SWITZERLAND - The Swiss government is preparing to rectify an anomaly in retirement ages between the country’s first and second pension pillars, which has pushed women into retirement with inadequate benefits to live on.

Legislation for the progressive increase in retirement ages for women under the first pillar AVS system – from 62 to 63 as of January this year and then to 64 by January 1 2005 - has pushed AVS out of sync with the second pillar LPP system where the nominal retirement age for women is still 62.

Verena Brombacher, a delegate at the Bern based Swiss authority for social assurance, explains the issue: “ There is a problem because some employers tend to put women to retirement at the age of 62 and these women have no first pillar cover yet, but you need both pillars to have sufficient means to live.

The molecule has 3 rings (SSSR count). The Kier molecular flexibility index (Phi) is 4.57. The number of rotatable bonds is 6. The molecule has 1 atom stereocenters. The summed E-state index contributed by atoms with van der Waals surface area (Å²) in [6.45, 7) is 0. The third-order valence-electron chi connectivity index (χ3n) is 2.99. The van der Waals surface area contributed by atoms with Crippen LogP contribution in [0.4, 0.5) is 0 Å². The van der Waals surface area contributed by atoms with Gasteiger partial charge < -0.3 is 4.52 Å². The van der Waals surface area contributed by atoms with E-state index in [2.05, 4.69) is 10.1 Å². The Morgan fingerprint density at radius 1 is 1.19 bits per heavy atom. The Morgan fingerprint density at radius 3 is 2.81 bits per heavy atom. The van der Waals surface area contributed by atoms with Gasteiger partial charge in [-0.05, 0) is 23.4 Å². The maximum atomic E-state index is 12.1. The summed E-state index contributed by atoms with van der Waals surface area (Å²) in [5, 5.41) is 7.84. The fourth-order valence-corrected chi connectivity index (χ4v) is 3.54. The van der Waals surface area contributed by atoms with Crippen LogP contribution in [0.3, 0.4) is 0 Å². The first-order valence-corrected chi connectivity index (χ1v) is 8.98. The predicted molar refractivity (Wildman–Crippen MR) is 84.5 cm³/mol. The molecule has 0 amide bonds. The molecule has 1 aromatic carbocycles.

“ We have made some special arrangements to co-ordinate this.”

Switzerland’s social security commission has proposed that working women be able to prolong payments into the LPP system up until the retirement limit of the AVS system.
Adjustments are also proposed to the tax treatment on contributions to private third pillar funds for the same duration.

Says Brombacher: “ The problem was that the first and second pillar legislation was not co-ordinated at the same time before.”
“ This is an intermediate solution that we have found.”

The Swiss government is expected to ratify the law in parliament in the coming weeks and apply it retrospectively from January 1 this year.